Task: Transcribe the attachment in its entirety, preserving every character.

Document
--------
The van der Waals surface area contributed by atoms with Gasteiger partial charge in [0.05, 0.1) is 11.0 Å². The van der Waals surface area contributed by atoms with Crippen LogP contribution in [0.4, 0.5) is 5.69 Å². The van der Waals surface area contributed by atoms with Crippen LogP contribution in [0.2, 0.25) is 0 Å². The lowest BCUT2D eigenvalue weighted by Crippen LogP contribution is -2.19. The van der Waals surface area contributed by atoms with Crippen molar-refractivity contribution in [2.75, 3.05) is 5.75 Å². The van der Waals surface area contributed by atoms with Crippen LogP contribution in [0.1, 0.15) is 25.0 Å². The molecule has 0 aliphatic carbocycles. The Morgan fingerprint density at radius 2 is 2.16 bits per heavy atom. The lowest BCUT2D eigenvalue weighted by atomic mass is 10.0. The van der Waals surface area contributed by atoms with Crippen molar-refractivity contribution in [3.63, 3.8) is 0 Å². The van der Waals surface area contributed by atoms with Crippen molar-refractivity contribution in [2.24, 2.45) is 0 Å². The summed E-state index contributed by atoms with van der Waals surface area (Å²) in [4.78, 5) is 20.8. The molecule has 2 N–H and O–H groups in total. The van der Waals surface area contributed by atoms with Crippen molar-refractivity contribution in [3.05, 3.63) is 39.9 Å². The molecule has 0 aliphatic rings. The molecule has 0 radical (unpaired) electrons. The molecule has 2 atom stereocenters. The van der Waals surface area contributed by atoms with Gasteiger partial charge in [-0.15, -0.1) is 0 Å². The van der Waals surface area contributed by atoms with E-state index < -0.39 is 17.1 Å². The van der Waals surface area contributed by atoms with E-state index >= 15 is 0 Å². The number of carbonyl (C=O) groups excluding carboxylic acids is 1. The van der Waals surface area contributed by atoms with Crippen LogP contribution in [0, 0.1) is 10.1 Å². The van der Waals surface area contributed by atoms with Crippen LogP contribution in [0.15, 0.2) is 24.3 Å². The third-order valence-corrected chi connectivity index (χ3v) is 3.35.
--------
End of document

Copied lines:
The van der Waals surface area contributed by atoms with Gasteiger partial charge in [0.05, 0.1) is 11.0 Å². The van der Waals surface area contributed by atoms with Crippen LogP contribution in [0.4, 0.5) is 5.69 Å². The van der Waals surface area contributed by atoms with Crippen LogP contribution in [0.2, 0.25) is 0 Å². The lowest BCUT2D eigenvalue weighted by Crippen LogP contribution is -2.19. The van der Waals surface area contributed by atoms with Crippen molar-refractivity contribution in [2.75, 3.05) is 5.75 Å². The van der Waals surface area contributed by atoms with Crippen LogP contribution in [0.1, 0.15) is 25.0 Å². The molecule has 0 aliphatic carbocycles. The Morgan fingerprint density at radius 2 is 2.16 bits per heavy atom. The lowest BCUT2D eigenvalue weighted by atomic mass is 10.0. The van der Waals surface area contributed by atoms with Crippen molar-refractivity contribution in [3.63, 3.8) is 0 Å². The van der Waals surface area contributed by atoms with Crippen molar-refractivity contribution in [2.24, 2.45) is 0 Å². The summed E-state index contributed by atoms with van der Waals surface area (Å²) in [4.78, 5) is 20.8. The molecule has 2 N–H and O–H groups in total. The van der Waals surface area contributed by atoms with Crippen molar-refractivity contribution in [3.05, 3.63) is 39.9 Å². The molecule has 0 aliphatic rings. The molecule has 0 radical (unpaired) electrons. The molecule has 2 atom stereocenters. The van der Waals surface area contributed by atoms with Gasteiger partial charge in [-0.15, -0.1) is 0 Å². The van der Waals surface area contributed by atoms with E-state index < -0.39 is 17.1 Å². The van der Waals surface area contributed by atoms with E-state index >= 15 is 0 Å². The number of carbonyl (C=O) groups excluding carboxylic acids is 1. The van der Waals surface area contributed by atoms with Crippen LogP contribution in [0, 0.1) is 10.1 Å². The van der Waals surface area contributed by atoms with Crippen LogP contribution in [0.15, 0.2) is 24.3 Å². The third-order valence-corrected chi connectivity index (χ3v) is 3.35.